If a short reflector can't handle light pollution in the 'burbs, it's because the owner didn't prepare it properly. 

There should be a long flocked light shield on the front, the interior of the OTA should be flocked,

and a baffle should be attached below the primary.

----------------------------------- "

 

Good to have that confirmed. 

The long flocked lightshield, the extra internal flocking,

   and the  and the extra baffle need to be added to the 60 pounds.   :p

 

My trip is down the stairs, into the car, and down the road

   1-1/2 miles to an office park (the trees surround me).

 

But, to adjust your point for a trickier haul:

   How would an 8-inch Dob.  (45lb total), F/5.9 (reduces hooding req. a bit) compare?

  I could see hoisting it in one piece .... (just)... and the hood would hide in the trunk.

 

I usually check the sky out first with a 70mm F10 on a gutted diecast goto mount.

The motion isn't fluid, but it's close.   Total weight:  7 pounds.

The low Western sky is often murky....no fun.

It's the plume from the Penn/Ohio coal/electric plants.

Masking the 70x700 to 60 makes it Conrady ready.


Edited by MartinPond, 22 October 2016 - 01:58 PM.


#41 Sarkikos

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Posted 22 October 2016 - 02:22 PM

--------------------------------------- "

In my circumstances, having to go down a flight of stairs in my house, out the front door, onto a porch, and then down another flight of stairs, both the 3" f/15 and the 10" f/5 would take two trips to get out onto the ground.  So for me, they would be substantially equivalent in terms of effort involved ... but not equivalent as far as planet image produced.  The 10" would show much more.

------------------------------------ "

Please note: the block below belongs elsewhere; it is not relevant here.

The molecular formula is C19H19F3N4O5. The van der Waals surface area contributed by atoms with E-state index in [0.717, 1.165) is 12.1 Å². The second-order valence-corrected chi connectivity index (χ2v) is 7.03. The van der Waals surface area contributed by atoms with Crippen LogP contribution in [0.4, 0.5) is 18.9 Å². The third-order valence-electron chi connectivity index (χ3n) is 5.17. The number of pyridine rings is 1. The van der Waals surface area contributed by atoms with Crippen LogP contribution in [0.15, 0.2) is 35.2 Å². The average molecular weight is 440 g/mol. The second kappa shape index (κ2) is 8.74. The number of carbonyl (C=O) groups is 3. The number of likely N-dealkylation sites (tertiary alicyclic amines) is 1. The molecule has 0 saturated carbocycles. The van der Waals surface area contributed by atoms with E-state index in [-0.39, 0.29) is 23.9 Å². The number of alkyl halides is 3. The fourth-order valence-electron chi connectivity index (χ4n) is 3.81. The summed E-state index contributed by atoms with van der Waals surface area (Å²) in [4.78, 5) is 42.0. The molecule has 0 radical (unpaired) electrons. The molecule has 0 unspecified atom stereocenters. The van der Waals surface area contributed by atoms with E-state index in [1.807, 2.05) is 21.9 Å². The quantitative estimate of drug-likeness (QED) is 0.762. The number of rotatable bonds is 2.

A 10-in Dob would be about 60 pounds.  

An 80mm f/15 refractor, altogether, clocks in at around 30 pounds.

However, if the latter is an equatorial, the clumsiness makes that two trips and a take-down.

 

The length of the OTA also should be taken into consideration when negotiating around turns in a stairway, avoiding overhangs at the base of the staircase, going through a doorway.  This is also why for me a C102 f/9.8 or SW120ED is a two-trip telescope.  Put a long tube on any mount and you can have problems getting it outside all in one trip.

 

Mike


Edited by Sarkikos, 22 October 2016 - 02:23 PM.


#42 Sarkikos

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Posted 22 October 2016 - 02:29 PM

But, to adjust your point for a trickier haul:

   How would an 8-inch Dob.  (45lb total), F/5.9 (reduces hooding req. a bit) compare?

  I could see hoisting it in one piece .... (just)... and the hood would hide in the trunk.

I've owned an 8" f/6 Dob.  It is a two-trip scope as well.  I wouldn't advise hoisting it in one piece with the Dob mount unless you are a weight lifter.  

 

A couple years ago, I had a discussion with another observer on CN about this very subject, of lifting up and moving around an 8" f/6 Dob, scope and mount together.  I said I would never do it.  I couldn't do it.  Too heavy and too awkward.  He said he could do it, no problem.  Pick up the whole setup and carry it outside.  Pick it up and carry it around the yard.  

 

Yeah.  Turns out he was a weight lifter!   :rofl:

 

QED

 

By the way, I also used a long light shield on the 8" f/6 Dob.  It was a Z8.  Most manufacturers have the secondary too close to the end of the OTA for adequate glare prevention.  The length of the OTA below that point doesn't matter.   I put a light shield on all my Newts.

 

:grin:

Mike


Edited by Sarkikos, 22 October 2016 - 02:33 PM.


#43 stevew

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Posted 22 October 2016 - 03:33 PM